Here’s our latest interview with a millionaire as we seek to learn from those who have grown their wealth to high heights.
If you’d like to be considered for an interview, drop me a note and we can chat about specifics.
My questions are in bold italics and his responses follow in black.
Let’s get started…
How old are you (and spouse if applicable, plus how long you’ve been married)?
I’m 55 and my wife is 52.
We just celebrated our 25th year anniversary!
Do you have kids/family (if so, how old are they)?
Two boys in their early 20s, just finished college not too long ago.
What area of the country do you live in (and urban or rural)?
Suburb of Boston.
What is your current net worth?
What are the main assets that make up your net worth (stocks, real estate, business, home, retirement accounts, etc.) and any debt that offsets part of these?
- $685K Retirement accounts
- $110K Brokerage
- $497K House equity (Value $640K, Mortgage/Equity Line balance $143K)
- $65K Collectables, Cars
- $810K Cash
What is your job?
I’m VP of Sales for a software company.
My wife is retail store manager.
What is your annual income?
Me $200K-$250K year.
Wife is $60K year.
Tell us about your income performance over time. What was the starting salary of your first job and how did it grow from there?
My first “regular” job was probably a paper route. I had this for several years till about high school. I probably made $15/week and mostly spent it on candy and comic books. Yep the ‘SI’ of ESI wasn’t in my blood!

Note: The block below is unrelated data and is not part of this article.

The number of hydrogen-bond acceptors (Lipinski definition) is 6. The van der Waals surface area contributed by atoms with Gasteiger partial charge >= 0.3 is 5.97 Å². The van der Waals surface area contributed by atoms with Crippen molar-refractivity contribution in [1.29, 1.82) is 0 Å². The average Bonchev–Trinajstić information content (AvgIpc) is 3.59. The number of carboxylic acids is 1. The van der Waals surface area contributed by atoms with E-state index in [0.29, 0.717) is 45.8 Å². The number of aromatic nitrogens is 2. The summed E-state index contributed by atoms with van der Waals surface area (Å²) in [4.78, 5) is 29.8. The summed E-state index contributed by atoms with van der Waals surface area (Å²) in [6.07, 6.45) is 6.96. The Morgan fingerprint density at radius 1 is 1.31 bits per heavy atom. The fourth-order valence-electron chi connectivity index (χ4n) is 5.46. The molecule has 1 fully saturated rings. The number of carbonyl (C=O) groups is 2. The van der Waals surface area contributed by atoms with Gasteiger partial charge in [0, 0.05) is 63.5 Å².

When I graduated from college I struggled finding a job in engineering at first. I finally found a job and started out as an Engineering Tech and made just under $20K/year.
I stayed at that job for too long but after several years I landed a job making about $38K/year that I loved.
I was making 6 figures a few years later. I had transitioned into sales and really loved it and I’ve been in sales or sales management since.
What tips do you have for others who want to grow their career-related income?
I think it was Jim Rohn that said always invest in yourself first. Love that guy although he’s passed and I never met him. I encourage readers to read some of his books.
I came from a single parent family that had little money but my family found a way to send me to college. I ended up with some student loans but not many.
In addition to my engineering undergraduate degree I was able to get my Masters in Engineering and MBA all by going to school part time nights — all paid for by my then current employers! Even small companies have contributed to my advanced degrees.
I will say this… I’ve never had a job where I had to work 80 grueling hours every week… but I had many a nights when I’d finish my homework at 2 or 3 AM only to hear one of our young kids waking up crying as my head hit the pillow. I’m a firm believer of working smart not just hard.
I think my education really helped me in the world of high tech sales in a multitude of ways. College degrees certainly helped open a lot of doors along the way.
What’s your work-life balance look like?